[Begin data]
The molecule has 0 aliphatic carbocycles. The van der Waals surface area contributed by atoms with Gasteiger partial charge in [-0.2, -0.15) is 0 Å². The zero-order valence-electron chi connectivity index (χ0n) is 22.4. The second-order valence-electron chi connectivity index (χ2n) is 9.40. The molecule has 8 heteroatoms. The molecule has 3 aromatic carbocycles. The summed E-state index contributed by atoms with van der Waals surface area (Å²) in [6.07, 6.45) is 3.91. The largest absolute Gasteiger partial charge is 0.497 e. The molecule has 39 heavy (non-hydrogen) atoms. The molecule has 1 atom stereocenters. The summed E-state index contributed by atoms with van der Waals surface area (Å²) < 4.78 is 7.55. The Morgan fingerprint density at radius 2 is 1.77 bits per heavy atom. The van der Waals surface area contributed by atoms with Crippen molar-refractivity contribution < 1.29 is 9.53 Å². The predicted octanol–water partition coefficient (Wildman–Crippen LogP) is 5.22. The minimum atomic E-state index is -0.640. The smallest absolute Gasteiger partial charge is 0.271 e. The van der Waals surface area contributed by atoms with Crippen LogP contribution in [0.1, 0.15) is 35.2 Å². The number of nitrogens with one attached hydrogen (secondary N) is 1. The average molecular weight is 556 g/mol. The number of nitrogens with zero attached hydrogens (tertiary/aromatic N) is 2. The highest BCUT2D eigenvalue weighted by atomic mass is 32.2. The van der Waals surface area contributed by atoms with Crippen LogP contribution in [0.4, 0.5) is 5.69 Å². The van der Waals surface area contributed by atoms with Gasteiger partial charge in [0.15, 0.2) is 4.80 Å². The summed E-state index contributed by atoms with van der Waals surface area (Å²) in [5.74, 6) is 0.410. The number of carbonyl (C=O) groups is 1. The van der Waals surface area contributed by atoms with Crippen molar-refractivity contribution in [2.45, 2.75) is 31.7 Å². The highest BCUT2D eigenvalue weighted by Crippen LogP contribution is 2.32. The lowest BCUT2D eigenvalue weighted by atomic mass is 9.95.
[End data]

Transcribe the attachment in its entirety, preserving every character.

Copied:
The molecule has 0 aliphatic carbocycles. The van der Waals surface area contributed by atoms with Gasteiger partial charge in [-0.2, -0.15) is 0 Å². The zero-order valence-electron chi connectivity index (χ0n) is 22.4. The second-order valence-electron chi connectivity index (χ2n) is 9.40. The molecule has 8 heteroatoms. The molecule has 3 aromatic carbocycles. The summed E-state index contributed by atoms with van der Waals surface area (Å²) in [6.07, 6.45) is 3.91. The largest absolute Gasteiger partial charge is 0.497 e. The molecule has 39 heavy (non-hydrogen) atoms. The molecule has 1 atom stereocenters. The summed E-state index contributed by atoms with van der Waals surface area (Å²) < 4.78 is 7.55. The Morgan fingerprint density at radius 2 is 1.77 bits per heavy atom. The van der Waals surface area contributed by atoms with Crippen molar-refractivity contribution < 1.29 is 9.53 Å². The predicted octanol–water partition coefficient (Wildman–Crippen LogP) is 5.22. The minimum atomic E-state index is -0.640. The smallest absolute Gasteiger partial charge is 0.271 e. The van der Waals surface area contributed by atoms with Crippen LogP contribution in [0.1, 0.15) is 35.2 Å². The number of nitrogens with one attached hydrogen (secondary N) is 1. The average molecular weight is 556 g/mol. The number of nitrogens with zero attached hydrogens (tertiary/aromatic N) is 2. The highest BCUT2D eigenvalue weighted by atomic mass is 32.2. The van der Waals surface area contributed by atoms with Crippen LogP contribution in [0.4, 0.5) is 5.69 Å². The van der Waals surface area contributed by atoms with Gasteiger partial charge in [0.15, 0.2) is 4.80 Å². The summed E-state index contributed by atoms with van der Waals surface area (Å²) in [5.74, 6) is 0.410. The number of carbonyl (C=O) groups is 1. The van der Waals surface area contributed by atoms with Crippen molar-refractivity contribution in [2.45, 2.75) is 31.7 Å². The highest BCUT2D eigenvalue weighted by Crippen LogP contribution is 2.32. The lowest BCUT2D eigenvalue weighted by atomic mass is 9.95.